Oregon State University Extension Service website provides
science-based solutions for garden pests, weeds and disease problems in one
project was shepherded by Weston Miller, an OSU Extension community
horticulturist who started six years ago when collaborators
expressed interest and provided funds for what would become the Solve
Pest and Weed Problems
stakeholders – Metro, the East and West Multnomah Soil and Water Conservation
Districts and the city of Gresham – challenged OSU to create a user-friendly
pest management resource for the public. Part of my job was to figure out the
resources Extension has and pull them together in one place,” Miller said.
Pest and Weed Problems focuses specifically on the Pacific Northwest and
prioritizes low-risk approaches. Based on feedback, Miller incorporated
household pests, invasive plants, pesticide safety and pollinators, as well as
pests and diseases.
extensive planning, including community involvement, user testing, feedback
from agencies, nonprofits and many more,” Miller said. “We were able to hire a
professional to design the website and do graphic design. Gradually, we kept
improving it and building on it.”
peer-reviewed content is presented in categories with information presented
below photos. Clicking on the photo takes you to another page that offers
information about identification, look-alikes and specific information on
control. Photos illustrate each subject.
compiling Extension resources from sources like the Pacific Northwest Pest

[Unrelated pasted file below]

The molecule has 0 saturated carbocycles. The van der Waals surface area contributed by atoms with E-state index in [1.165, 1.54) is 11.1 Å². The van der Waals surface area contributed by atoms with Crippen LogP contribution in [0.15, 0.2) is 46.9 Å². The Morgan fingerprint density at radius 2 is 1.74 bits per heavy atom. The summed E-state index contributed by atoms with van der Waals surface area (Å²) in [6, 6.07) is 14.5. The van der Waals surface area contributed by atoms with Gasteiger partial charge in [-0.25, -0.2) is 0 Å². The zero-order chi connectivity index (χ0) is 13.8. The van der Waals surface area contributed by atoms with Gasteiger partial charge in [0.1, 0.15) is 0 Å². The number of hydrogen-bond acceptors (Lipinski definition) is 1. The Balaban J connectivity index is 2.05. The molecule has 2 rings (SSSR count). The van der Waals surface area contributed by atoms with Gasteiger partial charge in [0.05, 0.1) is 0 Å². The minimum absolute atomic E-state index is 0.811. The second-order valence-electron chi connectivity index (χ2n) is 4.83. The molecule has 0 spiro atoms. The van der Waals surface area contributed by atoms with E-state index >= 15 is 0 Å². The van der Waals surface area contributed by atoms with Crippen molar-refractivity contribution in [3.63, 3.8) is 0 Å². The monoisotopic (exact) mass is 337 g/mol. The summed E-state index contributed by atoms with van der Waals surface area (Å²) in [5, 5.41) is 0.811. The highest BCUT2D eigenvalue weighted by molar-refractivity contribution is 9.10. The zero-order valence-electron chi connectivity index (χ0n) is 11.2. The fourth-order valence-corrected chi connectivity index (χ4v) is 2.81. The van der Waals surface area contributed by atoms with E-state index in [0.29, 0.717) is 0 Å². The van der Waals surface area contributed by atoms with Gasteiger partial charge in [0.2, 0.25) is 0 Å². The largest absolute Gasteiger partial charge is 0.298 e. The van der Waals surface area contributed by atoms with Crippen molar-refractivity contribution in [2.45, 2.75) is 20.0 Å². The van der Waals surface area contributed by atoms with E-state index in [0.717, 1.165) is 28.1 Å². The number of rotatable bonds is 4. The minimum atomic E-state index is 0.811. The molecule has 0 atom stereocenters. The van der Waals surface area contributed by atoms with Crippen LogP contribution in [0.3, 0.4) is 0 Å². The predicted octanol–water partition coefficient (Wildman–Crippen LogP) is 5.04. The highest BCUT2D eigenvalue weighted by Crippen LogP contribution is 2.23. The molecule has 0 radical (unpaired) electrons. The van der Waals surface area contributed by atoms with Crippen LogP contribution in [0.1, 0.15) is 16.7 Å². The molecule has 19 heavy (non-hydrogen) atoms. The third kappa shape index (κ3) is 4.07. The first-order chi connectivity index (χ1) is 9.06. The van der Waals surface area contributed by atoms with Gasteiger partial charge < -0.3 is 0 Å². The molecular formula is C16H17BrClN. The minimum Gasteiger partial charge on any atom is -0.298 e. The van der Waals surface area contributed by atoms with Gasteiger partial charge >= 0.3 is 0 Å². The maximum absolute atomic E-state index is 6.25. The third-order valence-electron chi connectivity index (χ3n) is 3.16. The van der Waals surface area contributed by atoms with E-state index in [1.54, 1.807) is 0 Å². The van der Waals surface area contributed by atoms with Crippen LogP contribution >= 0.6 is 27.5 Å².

Management Handbooks, entries are written by Miller with help from Signe
Danler, OSU Extension Master Gardener online horticulture instructor, and other
OSU experts. The content is peer reviewed by the OSU Department of Horticulture
in the College of Agricultural Sciences. Miller edits the content and posts it
on the website. More entries will be added in the future.
provide more information, the website features links to other OSU Extension
resources, as well as to other university-level, science-based sources.
hope that people both public and private property managers find practical pest
management and prevention,” Miller said. “We want people to use it to make
informed decisions for their gardens and public spaces.”
that, users will find sections on using less pesticides, pesticide safety,
organic pesticides and preventive measures like planting in the right place for
the size, water needs, exposure and soil for each plant. Using good selection
criteria keeps plants healthy and a healthy plant can fend off pests and
diseases, Miller said. The hope, he added, is that people will use less
pesticides – or if they do, in a safe manner.
from both sides of the Cascades and from throughout the state – get attention.
Examples include cheatgrass in eastern and western Oregon; pampas grass on the
coast; and tree of heaven, a species of concern statewide. The website includes
guides about how to manage landscapes without pesticides or herbicides and 20
pages of pesticide safety guidance.
putting together material that’s not available in one place with such complete
information,” Miller said. “We are super grateful to our partnerships in the
broader community who were looking to have a durable information service to
meet a fairly defined need. I’m proud of what we’ve accomplished.”